Enjoy Late Cherry Blossoms at Tokyo’s Beautiful Shinjuku Gyoen

 

A few days ago on April 9, after the entrance ceremony at the high school my younger son is attending, I decided to take advantage of the fine weather to visit the nearby Shinjuku Gyoen and see the park for myself.

 

I thought the cherry blossoms would have disappeared in the wind and rain of the previous days, and that at most I would just be learning to use a recently-purchased camera that I have yet to master.

 

Much to my surprise and delight, a number of trees were in full blossom. And, I was told, more would blossom in the next few days.

 

The relatively late blooming of the cherry trees in Shinjuku Gyoen explains the scheduling of the annual Cherry Blossom Viewing Party sponsored by the Prime Minister, scheduled for April 13 this year. With dry and balmy weather predicted, those invited should be able to enjoy the full splendor of this park.

 

The photos here are intended to show the attractiveness of this park, even when the cherry blossoms are not at their absolute peak.

 

Shinjuku Gyoen had its beginning as an agricultural experiment station in 1872. It acquired its present name in 1906. The first government-sponsored blossom viewing festival was in 1917 under the same name that is used today: Sakura wo miru kai, or assembly to view cherry blossoms.

 

Closely associated with the Japanese Imperial Family, Shinjuku Gyoen is also the site for the Imperial Mourning Rite Taiso no rei, one of several state ceremonies carried out after the death of an emperor. Originally an imperial garden for the pleasure of the imperial family, it was first opened to the public in 1945.

 

The park itself is 3.5 kilometers in circumference, with a total area of 58.3 hectares (144 acres).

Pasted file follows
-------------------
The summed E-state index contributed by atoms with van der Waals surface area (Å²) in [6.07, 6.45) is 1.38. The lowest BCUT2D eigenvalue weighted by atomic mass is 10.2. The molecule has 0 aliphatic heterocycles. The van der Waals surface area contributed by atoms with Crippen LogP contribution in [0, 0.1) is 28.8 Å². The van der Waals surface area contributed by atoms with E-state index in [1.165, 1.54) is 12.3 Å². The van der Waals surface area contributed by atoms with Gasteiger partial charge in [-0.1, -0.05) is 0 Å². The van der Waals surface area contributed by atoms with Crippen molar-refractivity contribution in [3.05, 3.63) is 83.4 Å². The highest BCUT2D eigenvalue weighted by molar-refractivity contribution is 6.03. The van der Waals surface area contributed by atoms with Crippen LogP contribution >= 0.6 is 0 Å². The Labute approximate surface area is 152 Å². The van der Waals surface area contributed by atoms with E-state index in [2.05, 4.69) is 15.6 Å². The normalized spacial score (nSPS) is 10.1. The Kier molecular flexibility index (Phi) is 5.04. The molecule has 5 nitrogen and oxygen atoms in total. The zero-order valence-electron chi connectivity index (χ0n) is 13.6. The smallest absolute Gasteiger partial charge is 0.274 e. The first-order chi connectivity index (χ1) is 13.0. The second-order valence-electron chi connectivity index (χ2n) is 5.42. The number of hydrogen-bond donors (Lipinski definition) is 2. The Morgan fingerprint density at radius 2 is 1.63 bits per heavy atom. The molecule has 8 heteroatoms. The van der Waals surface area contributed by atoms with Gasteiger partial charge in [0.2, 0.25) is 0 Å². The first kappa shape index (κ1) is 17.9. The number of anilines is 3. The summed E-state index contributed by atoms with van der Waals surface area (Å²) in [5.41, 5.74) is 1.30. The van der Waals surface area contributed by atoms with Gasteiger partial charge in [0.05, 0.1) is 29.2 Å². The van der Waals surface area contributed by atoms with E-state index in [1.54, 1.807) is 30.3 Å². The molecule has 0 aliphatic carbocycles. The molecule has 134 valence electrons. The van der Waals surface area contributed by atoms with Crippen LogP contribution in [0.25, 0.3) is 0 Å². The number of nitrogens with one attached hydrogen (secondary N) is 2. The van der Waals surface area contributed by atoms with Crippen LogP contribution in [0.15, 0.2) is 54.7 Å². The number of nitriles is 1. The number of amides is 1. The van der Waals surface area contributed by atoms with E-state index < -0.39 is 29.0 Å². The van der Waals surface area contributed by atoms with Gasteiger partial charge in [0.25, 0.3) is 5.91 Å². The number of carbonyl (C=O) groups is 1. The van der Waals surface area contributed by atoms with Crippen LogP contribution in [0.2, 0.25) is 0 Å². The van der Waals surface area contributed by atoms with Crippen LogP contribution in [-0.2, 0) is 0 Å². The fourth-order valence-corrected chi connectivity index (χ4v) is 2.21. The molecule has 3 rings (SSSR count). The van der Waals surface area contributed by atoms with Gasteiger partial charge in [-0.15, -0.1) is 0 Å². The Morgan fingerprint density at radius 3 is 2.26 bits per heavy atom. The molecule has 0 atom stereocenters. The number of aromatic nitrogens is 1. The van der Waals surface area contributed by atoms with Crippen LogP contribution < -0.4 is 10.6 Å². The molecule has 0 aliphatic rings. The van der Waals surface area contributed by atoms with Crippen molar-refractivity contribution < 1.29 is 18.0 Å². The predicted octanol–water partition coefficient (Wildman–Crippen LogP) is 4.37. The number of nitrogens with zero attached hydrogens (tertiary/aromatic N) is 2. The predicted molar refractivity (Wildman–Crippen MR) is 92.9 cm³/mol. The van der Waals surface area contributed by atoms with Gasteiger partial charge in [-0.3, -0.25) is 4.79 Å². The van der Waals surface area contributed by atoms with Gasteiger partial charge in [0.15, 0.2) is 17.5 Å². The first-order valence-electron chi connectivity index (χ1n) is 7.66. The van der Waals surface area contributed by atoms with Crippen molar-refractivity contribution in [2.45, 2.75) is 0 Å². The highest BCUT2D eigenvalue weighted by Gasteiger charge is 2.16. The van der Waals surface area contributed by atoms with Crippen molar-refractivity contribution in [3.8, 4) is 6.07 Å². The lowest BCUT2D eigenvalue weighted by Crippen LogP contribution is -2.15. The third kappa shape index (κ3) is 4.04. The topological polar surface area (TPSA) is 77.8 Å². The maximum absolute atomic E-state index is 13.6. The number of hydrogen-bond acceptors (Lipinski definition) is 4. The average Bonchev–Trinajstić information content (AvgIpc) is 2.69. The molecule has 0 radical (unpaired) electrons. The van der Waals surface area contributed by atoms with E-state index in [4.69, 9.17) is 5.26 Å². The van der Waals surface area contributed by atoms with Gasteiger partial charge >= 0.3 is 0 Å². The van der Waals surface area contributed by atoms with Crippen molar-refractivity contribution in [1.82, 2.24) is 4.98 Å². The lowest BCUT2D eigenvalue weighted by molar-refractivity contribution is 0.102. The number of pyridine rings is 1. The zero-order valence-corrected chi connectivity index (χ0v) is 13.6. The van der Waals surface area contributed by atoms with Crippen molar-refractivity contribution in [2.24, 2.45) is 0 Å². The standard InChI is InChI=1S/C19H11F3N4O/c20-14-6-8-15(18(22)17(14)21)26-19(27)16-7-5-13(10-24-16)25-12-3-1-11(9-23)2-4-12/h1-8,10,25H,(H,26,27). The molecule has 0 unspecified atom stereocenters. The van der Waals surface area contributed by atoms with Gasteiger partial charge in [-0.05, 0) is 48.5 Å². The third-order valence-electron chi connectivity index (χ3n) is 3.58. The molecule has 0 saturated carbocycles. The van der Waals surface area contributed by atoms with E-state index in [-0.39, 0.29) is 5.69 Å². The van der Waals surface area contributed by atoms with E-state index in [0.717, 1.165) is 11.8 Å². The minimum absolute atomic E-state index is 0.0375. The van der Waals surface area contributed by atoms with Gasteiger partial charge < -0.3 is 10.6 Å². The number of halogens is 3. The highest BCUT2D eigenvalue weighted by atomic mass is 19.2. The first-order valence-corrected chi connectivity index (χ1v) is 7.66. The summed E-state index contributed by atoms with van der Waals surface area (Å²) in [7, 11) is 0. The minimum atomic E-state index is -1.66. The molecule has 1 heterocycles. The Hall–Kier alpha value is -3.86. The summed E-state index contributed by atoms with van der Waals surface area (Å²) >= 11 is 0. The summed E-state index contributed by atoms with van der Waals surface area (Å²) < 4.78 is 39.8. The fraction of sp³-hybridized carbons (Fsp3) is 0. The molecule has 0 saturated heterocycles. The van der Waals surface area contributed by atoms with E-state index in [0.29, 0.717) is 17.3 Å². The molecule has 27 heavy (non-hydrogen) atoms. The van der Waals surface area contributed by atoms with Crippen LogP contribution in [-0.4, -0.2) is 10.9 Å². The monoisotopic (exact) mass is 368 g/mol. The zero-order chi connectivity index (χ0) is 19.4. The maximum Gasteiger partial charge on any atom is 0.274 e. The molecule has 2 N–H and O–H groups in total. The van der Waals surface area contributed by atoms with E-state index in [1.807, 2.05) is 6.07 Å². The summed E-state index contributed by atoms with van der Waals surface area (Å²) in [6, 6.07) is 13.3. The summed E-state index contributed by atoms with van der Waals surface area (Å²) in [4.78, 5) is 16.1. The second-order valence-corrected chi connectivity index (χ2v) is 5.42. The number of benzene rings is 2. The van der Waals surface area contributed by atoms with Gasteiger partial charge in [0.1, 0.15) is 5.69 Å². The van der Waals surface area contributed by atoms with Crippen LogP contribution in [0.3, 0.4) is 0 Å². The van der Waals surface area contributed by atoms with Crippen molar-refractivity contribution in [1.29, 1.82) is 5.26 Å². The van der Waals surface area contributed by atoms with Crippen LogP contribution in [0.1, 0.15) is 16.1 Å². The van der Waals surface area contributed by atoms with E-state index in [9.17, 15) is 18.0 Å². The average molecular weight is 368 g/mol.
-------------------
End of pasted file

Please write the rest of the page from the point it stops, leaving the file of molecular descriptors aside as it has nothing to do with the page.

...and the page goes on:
There are three distinct styles of Japanese gardens in the park, as well as large English- and French-style gardens. In addition, there is a large hot house that houses a wide-ranging display of tropic plants.

 

Admission to the park is 500 JPY for adults and 250 JPY for seniors and students with proof of status. Children under 15 are free. Hours vary depending on the season and can be checked using the official home page in English.

 

There are two cafes and a teahouse at the park with limited offerings and hours. The cafe Hananoki, just outside the Shinjuku Gate of the garden, features a window looking into the entry path of the nearby gate. It is popular with some older residents of the area, serving simple Japanese fare at very reasonable prices, and offering a glimpse of life in the park’s neighborhood.

 

Inside the park visitors are welcome to bring their own picnic lunches. There are trash boxes within the park, but it is better to come prepared to take your trash with you when you leave.

 

Somewhat unusually for Japan, alcoholic beverages are neither sold nor permitted in the park, and photography may be restricted if the park is extremely crowded. Other restrictions and a guide to good behavior can be found on the official website.

 

Shinjuku Gyoen is generally wheelchair-friendly, and wheelchairs may be borrowed free of charge at the entrances. During my visit I saw a number of wheelchair users in all parts of the park.

 

Printed and spoken guides are available in English as well as other languages. Restaurant and shop staff appear to have enough English for order taking and giving simple directions.

 

There are three convenient gates — Shinjuku, Okido, and Sendagaya — which are situated such that the park is a five- to 15-minute walk from stations on the Marunouchi, Oedo, and Shinjuku subway lines as well as all JR and private lines that use Shinjuku Station or which have nearby facilities (Seibu Line). Several bus lines also stop near park entrances. A complete guide can be found here.

 

Once inside the park it is easy to forget that you are within what is the largest and most populous urban conurbation in the world and close to the somewhat tawdry and neon-lit portion of Shinjuku that has featured in so many foreign reports about “exotic” Japan.

 

I spent a very enjoyable three hours there and would describe it as a “must see” for any foreign visitor to Japan, whether or not it is the cherry blossom season.

 

 

Author: Dr. Earl H. Kinmonth

 

 

Earl Kinmonth

Author:

Earl H. Kinmonth is professor emeritus at Taisho University. Before moving to Japan in 1997, he was reader in Japanese Studies at the University of Sheffield (1989-1997) and professor of history at the University of California-Davis (1977-1989). His research is in the history and sociology of Japanese education from the Meiji period to the present, with an emphasis on 1930s-1940s Japan. He is a Japanese citizen and writes commentary in English and Japanese, and does Japanese English translation. He is currently writing a book on foreign media coverage of Japan under the working title Japan in the Foreign Imagination.

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